I am a straight woman who married a bisexual man who lived most of his life as a gay man, and had a male lover for many years. He does not try to hide this and is in favor of gay rights; we both are. We are both of middle-age, and will soon be senior citizens. I believe that we have a very good, loving relationship, but my husband admitted to me some time ago that he has always been in love with a particular man (not his ex-lover, who dumped him for another man) but accepted long ago that it was not to be. He says he loves me but it is obvious that he still has strong feelings for this man, whom he talks about all the time. I wondered if it might do me some good to appeal to this man -- my husband has not seen him in some years -- to tell my husband that there really is no chance of their getting together. I know it would be presumptuous of me, to say the least. But I feel my husband's feelings for him are getting in the way of our relationship, and I do want this to work. If he knew there really was no possibility, maybe he could concentrate more on our marriage and happiness. Anon.

Okay, where do I begin?

This is not what you want to hear, but your marriage would probably have a greater chance of success if your husband was a heterosexual. Sorry, but that's just the plain truth right there. However, there are other factors that you have to consider.

First of all, I think your husband is well aware that things aren't going to happen between him and this other guy he's supposedly in love with, and I think contacting the man would not only be presumptuous but pointless. Whether your husband is actually in love with this guy or not, I'm sure you can see that it presents a problem. Even if your husband is genuinely bisexual (and not just a lonely homosexual man with issues, such as being "dumped" by his long-time male lover) --and it sounds as if that's a big if in this case -- he may have far more interest, shall we say, in men than in women. In other words, his telling you about his love for this guy (you have to wonder why he did so) may be his way of reminding you that he is, after all, a guy who has a thing for other guys, and you can only expect so much of him. On some level, perhaps sub-consciously, your husband probably realizes that he really wants and needs to be with another man, just as you, in all honesty, probably would have preferred a man who's totally or mostly into women.

Loneliness can make strange bedfellows, and I suspect that you and your husband got together (straight woman, man who was "gay most of his life") for that reason. I understand that some people merely settle when it comes to relationships because they want some sort of companionship -- someone who cares about them and whom they care about to share their life with. I do think, however, that it might be better for people to realize -- in situations like this one, among others -- that sometimes loving friends -- as you and your husband may well be -- should remain friends and not become spouses. Where would we all be without our friends, especially when romantic relationships don't work out for one reason or another?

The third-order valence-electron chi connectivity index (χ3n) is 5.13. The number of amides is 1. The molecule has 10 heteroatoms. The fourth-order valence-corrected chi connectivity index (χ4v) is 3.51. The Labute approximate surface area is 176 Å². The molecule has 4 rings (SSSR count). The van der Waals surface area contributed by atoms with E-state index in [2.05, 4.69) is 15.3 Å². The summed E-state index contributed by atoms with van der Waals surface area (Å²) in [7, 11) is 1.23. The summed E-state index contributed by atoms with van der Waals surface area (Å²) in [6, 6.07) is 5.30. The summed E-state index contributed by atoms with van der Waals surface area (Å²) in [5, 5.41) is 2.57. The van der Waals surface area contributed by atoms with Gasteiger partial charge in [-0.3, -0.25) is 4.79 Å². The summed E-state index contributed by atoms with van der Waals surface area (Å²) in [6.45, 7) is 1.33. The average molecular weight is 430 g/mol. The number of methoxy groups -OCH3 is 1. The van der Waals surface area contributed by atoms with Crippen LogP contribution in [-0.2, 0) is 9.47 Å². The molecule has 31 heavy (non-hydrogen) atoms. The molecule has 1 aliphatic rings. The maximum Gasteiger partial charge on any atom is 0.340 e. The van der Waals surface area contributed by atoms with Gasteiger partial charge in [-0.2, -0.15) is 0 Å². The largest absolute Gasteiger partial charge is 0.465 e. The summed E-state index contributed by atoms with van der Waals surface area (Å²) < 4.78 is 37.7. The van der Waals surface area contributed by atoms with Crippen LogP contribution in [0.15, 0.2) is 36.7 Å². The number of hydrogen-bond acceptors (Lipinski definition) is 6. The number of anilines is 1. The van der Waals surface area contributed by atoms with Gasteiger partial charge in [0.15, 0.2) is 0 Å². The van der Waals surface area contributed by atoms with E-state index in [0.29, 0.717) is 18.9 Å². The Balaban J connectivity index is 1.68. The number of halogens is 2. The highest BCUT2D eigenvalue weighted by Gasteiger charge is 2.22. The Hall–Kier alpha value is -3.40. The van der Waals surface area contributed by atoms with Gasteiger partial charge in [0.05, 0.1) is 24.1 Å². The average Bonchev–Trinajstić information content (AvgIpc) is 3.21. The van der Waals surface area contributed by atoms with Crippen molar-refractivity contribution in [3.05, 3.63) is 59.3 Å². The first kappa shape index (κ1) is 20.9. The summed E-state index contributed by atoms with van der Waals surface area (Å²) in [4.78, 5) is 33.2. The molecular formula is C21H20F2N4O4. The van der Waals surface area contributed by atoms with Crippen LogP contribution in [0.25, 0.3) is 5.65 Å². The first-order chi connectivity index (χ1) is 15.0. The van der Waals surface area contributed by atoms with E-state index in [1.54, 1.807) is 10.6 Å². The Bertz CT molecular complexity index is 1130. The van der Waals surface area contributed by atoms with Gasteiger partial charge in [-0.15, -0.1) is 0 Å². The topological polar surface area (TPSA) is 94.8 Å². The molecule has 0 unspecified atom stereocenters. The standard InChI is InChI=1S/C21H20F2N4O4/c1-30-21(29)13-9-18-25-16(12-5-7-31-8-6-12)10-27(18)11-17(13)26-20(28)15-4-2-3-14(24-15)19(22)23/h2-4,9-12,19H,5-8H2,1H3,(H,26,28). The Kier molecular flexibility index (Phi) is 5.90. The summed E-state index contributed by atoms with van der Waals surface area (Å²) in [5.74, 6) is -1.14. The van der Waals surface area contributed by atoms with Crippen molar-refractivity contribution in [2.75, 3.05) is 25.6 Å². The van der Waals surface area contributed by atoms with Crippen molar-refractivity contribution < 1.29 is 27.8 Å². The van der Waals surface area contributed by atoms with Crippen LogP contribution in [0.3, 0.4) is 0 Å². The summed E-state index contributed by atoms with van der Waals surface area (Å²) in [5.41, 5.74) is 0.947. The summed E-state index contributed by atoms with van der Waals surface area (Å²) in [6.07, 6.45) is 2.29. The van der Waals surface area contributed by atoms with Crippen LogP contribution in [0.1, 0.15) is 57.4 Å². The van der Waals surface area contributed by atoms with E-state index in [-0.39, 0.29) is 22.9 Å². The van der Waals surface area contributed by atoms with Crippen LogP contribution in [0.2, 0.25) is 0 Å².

There are really, to my way of thinking, only two things that a woman in your situation can do. You either accept the fact that for one reason or another you entered into a marriage with someone who may never feel the way about you that you feel about him, and just become reconciled to the fact that you've settled. Or, if your husband's obsession with this guy (or, more to the point, his need to be with a man or men) is too much for you to take, then decide to go for simple friendship instead of marriage.

If that won't work, then just move on. You can find love -- real love -- at any age.

The thing is, no matter how he feels about you, your husband may never stop hoping to find that special Mr. Right. And if he by chance finds him, where do you fit in?

In other words, gay men should be with men. Sorry, but there it is. It's not that I have no sympathy for your situation, but if you knew all about this guy's past you did, after all, walk in with your eyes open.

Sunday, March 8, 2009

"Kinkiness," HIV, and Gays

I was with my supposedly gay-friendly relatives the other day, and they seemed to be of the impression that gay men were much kinkier, "dirtier," in their sexual habits than straight people, and even implied that's why many gays had HIV. What is the truth about this? Angry in Albany.

There is absolutely nothing to suggest that gay men or lesbians are any kinkier or "dirtier"than heterosexuals. Any studies that suggest so are probably put together by homophobic Focus on the Family-type groups. Believe me, all of the sexual practices that some people might consider "edgier" -- water sports, rimming, anal intercourse, sadomasochism, and so on -- are practiced by heterosexuals as well as homosexuals. Besides, HIV can be spread by such "vanilla" [non-kinky or average] activities as "normal" heterosexual penetration. Tell your relatives that the heterosexual community, like the homosexual community, is quite diverse, and just because they don't practice the kinkier sexual stuff doesn't mean that's true of their straight friends or other straight people. Suggesting that the sexual habits of gay men are responsible for AIDS, for instance, is blatant homophobia.

Sadly, even in this day and age there are people (gay and straight, gay-friendly or not) who still see homosexuals as "abnormal" and kinky. [Not that there's anything wrong in being kinky!]